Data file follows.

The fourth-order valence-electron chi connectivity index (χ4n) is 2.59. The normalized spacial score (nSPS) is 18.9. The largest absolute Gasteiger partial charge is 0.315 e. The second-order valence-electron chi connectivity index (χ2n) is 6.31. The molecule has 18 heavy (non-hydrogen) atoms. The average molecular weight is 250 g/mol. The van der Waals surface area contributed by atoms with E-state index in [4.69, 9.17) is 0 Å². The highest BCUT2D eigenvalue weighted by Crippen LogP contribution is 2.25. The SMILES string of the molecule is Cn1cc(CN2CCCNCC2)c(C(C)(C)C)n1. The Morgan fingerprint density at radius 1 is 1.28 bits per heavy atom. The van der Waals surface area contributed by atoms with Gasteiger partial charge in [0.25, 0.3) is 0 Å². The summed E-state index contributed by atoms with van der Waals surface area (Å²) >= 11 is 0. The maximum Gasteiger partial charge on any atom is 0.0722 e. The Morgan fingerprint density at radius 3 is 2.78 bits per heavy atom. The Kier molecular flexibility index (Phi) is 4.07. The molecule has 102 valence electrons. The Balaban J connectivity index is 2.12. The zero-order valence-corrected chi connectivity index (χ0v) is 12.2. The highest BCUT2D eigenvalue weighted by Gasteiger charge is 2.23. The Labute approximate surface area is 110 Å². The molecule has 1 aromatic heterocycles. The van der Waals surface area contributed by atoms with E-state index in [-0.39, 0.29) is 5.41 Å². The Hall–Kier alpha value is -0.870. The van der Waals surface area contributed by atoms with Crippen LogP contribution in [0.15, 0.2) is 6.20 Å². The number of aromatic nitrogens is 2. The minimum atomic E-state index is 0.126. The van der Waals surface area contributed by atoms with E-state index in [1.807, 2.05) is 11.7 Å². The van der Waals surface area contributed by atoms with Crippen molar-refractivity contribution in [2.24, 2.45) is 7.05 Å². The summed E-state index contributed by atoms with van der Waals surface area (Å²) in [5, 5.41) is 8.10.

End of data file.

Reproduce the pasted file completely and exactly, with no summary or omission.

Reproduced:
The fourth-order valence-electron chi connectivity index (χ4n) is 2.59. The normalized spacial score (nSPS) is 18.9. The largest absolute Gasteiger partial charge is 0.315 e. The second-order valence-electron chi connectivity index (χ2n) is 6.31. The molecule has 18 heavy (non-hydrogen) atoms. The average molecular weight is 250 g/mol. The van der Waals surface area contributed by atoms with E-state index in [4.69, 9.17) is 0 Å². The highest BCUT2D eigenvalue weighted by Crippen LogP contribution is 2.25. The SMILES string of the molecule is Cn1cc(CN2CCCNCC2)c(C(C)(C)C)n1. The Morgan fingerprint density at radius 1 is 1.28 bits per heavy atom. The van der Waals surface area contributed by atoms with Gasteiger partial charge in [0.25, 0.3) is 0 Å². The summed E-state index contributed by atoms with van der Waals surface area (Å²) >= 11 is 0. The maximum Gasteiger partial charge on any atom is 0.0722 e. The Morgan fingerprint density at radius 3 is 2.78 bits per heavy atom. The Kier molecular flexibility index (Phi) is 4.07. The molecule has 102 valence electrons. The Balaban J connectivity index is 2.12. The zero-order valence-corrected chi connectivity index (χ0v) is 12.2. The highest BCUT2D eigenvalue weighted by Gasteiger charge is 2.23. The Labute approximate surface area is 110 Å². The molecule has 1 aromatic heterocycles. The van der Waals surface area contributed by atoms with E-state index in [-0.39, 0.29) is 5.41 Å². The Hall–Kier alpha value is -0.870. The van der Waals surface area contributed by atoms with Crippen LogP contribution in [0.15, 0.2) is 6.20 Å². The number of aromatic nitrogens is 2. The minimum atomic E-state index is 0.126. The van der Waals surface area contributed by atoms with E-state index in [1.807, 2.05) is 11.7 Å². The van der Waals surface area contributed by atoms with Crippen molar-refractivity contribution in [2.24, 2.45) is 7.05 Å². The summed E-state index contributed by atoms with van der Waals surface area (Å²) in [5, 5.41) is 8.10.